Prayers for the victims of Sunday’s helicopter crash


I don’t know a lot about sports. To be perfectly honest, I don’t know a lot about much of anything, but I know far less about sports than anything else. When our grandson came along, I became convinced that the love of sports had to be passed along in the blood lines. He loves all different sports just as his dad does and just as his PaPaw Ruble did.

Kennedy’s favorite sport of all is basketball. It is impossible to name a player he can’t tell you everything about from the team he plays for to how long he has been playing. The first professional basketball player that Kennedy followed closely was Kobe Bryant. There were times when our grandson would want to talk sports with me. Bless his heart, he soon found out that would be a one-way conversation to say the least. 

On a Sunday afternoon when he was about seven or eight years old, he asked, “GranVale, do you know who Kobe Bryant is?” He had a good laugh when I asked him if Kobe lived in Red Bay. “GranVale!,” Kennedy said. “Kobe Bryant plays basketball for the Los Angeles Lakers and he is just about the greatest player ever! You need to know about him.” And for the next hour Kennedy enlightened me on Mr. Bryant and how he could score 40 points in a game and never slow down. He told me more about this superman dressed in a Los Angeles Lakers basketball uniform than I could retain. 

When Kobe Bryant retired four years ago, I watched a special ceremony in his honor simply because Kennedy had told me so much about him. As I watched I was happy to learn that it seemed this superstar athlete had not only been an outstanding basketball player of this decade, but he seemed to be a decent person . . . a family man, if you will. That is not a phrase we hear much anymore, but it is still the measure of a man in my book. I found out he helped with a lot of charitable causes, but we didn’t know much about that because he didn’t want what he did publicized.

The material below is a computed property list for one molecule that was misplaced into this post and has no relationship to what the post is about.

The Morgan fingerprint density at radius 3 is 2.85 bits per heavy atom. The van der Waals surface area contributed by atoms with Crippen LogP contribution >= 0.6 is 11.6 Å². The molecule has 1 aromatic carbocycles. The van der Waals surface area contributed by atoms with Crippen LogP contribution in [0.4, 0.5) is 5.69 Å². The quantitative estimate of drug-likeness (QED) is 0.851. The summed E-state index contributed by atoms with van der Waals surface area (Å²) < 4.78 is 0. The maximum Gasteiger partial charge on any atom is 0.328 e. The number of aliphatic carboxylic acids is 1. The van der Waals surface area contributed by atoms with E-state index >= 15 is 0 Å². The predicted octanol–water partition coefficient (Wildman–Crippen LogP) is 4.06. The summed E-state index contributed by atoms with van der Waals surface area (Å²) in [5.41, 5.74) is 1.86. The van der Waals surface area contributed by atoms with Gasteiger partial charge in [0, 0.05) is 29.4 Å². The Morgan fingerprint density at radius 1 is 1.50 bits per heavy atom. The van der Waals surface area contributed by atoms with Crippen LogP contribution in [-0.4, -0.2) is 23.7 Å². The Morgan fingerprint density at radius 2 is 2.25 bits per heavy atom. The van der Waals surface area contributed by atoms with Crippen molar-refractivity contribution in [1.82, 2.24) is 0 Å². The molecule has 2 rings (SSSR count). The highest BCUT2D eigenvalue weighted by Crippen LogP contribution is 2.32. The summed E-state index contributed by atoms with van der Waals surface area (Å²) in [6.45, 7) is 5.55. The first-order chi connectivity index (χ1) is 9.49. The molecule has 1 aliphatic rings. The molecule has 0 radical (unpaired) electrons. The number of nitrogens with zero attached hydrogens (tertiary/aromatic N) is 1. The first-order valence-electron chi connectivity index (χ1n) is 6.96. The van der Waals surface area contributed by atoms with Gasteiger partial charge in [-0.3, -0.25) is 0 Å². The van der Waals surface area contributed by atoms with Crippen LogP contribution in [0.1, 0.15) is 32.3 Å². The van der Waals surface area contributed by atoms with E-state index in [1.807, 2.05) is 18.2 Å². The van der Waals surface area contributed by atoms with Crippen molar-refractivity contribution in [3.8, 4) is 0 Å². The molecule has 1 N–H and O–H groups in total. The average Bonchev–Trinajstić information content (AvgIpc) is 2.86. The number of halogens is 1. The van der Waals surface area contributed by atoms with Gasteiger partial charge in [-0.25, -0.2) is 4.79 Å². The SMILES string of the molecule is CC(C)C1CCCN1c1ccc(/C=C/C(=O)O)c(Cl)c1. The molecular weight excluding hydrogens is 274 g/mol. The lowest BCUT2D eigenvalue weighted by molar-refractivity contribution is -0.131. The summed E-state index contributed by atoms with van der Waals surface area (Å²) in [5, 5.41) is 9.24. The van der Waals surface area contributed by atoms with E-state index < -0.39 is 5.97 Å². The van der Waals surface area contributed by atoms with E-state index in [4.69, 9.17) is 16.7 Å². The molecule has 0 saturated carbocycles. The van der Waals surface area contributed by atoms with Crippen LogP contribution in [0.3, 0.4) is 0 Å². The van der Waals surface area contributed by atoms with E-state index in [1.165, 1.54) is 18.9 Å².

As I listened, I remembered that I had said to Kennedy the day he was telling me all about Kobe Bryant for the first time that I hoped he was as good a man as he was a basketball player. It seemed that he was. I had not thought of Kobe Bryant since his retirement until this afternoon. A special report came on TV saying he, his 13-year-old daughter, and seven others had been killed in a helicopter crash around noon our time. It seems Kobe Bryant, who was one of the coaches of his daughter’s traveling basketball team, was on the way to a game. With them were three other team members and their parents. A feeling of great sadness washed over me. 

Left to mourn this tragedy are Kobe’s wife, who is also the mother of his children, three other daughters, his mother and daddy, legions of friends, and millions of basketball fans such as our grandson. Every TV channel is paying tribute to him. I am still very sad. No matter what our station in life, we all grieve the same. It is a gut-wrenching thing to lose one loved one. I cannot imagine losing a husband and a daughter at the same time. 

I am praying for the Bryant family as well as the families of the others who were killed. I don’t know anything about sports, but I do know that prayer is the only thing that can help those who are left to grieve. God bless them all!

LaVale Mills is Publisher Emeritus of The Red Bay News.